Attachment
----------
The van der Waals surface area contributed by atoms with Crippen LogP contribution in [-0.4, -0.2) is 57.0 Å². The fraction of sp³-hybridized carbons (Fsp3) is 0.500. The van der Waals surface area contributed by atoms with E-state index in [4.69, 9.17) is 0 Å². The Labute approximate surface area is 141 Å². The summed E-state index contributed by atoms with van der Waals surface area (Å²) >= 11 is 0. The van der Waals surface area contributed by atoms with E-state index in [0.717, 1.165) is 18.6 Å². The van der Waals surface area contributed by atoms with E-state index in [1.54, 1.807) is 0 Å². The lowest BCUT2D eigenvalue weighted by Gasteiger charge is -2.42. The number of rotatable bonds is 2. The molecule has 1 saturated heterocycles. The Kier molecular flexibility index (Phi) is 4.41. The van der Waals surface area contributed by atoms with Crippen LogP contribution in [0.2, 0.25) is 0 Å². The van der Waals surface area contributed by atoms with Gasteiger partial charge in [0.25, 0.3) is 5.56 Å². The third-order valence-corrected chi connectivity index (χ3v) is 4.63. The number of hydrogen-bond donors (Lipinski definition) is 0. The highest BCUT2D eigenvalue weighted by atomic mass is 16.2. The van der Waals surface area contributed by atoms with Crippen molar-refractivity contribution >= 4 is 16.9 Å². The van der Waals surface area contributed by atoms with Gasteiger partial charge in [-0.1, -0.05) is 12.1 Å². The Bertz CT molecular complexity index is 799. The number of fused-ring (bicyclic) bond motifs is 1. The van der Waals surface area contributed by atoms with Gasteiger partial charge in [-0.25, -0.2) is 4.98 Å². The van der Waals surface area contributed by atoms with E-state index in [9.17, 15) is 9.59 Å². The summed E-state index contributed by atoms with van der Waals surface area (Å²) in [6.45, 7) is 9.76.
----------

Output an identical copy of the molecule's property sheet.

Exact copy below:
The van der Waals surface area contributed by atoms with Crippen LogP contribution in [-0.4, -0.2) is 57.0 Å². The fraction of sp³-hybridized carbons (Fsp3) is 0.500. The van der Waals surface area contributed by atoms with E-state index in [4.69, 9.17) is 0 Å². The Labute approximate surface area is 141 Å². The summed E-state index contributed by atoms with van der Waals surface area (Å²) >= 11 is 0. The van der Waals surface area contributed by atoms with E-state index in [0.717, 1.165) is 18.6 Å². The van der Waals surface area contributed by atoms with E-state index in [1.54, 1.807) is 0 Å². The lowest BCUT2D eigenvalue weighted by Gasteiger charge is -2.42. The number of rotatable bonds is 2. The molecule has 1 saturated heterocycles. The Kier molecular flexibility index (Phi) is 4.41. The van der Waals surface area contributed by atoms with Crippen LogP contribution in [0.2, 0.25) is 0 Å². The van der Waals surface area contributed by atoms with Gasteiger partial charge in [0.25, 0.3) is 5.56 Å². The third-order valence-corrected chi connectivity index (χ3v) is 4.63. The number of hydrogen-bond donors (Lipinski definition) is 0. The highest BCUT2D eigenvalue weighted by atomic mass is 16.2. The van der Waals surface area contributed by atoms with Crippen molar-refractivity contribution >= 4 is 16.9 Å². The van der Waals surface area contributed by atoms with Gasteiger partial charge in [-0.1, -0.05) is 12.1 Å². The Bertz CT molecular complexity index is 799. The number of fused-ring (bicyclic) bond motifs is 1. The van der Waals surface area contributed by atoms with Gasteiger partial charge in [-0.25, -0.2) is 4.98 Å². The van der Waals surface area contributed by atoms with E-state index in [9.17, 15) is 9.59 Å². The summed E-state index contributed by atoms with van der Waals surface area (Å²) in [6.45, 7) is 9.76.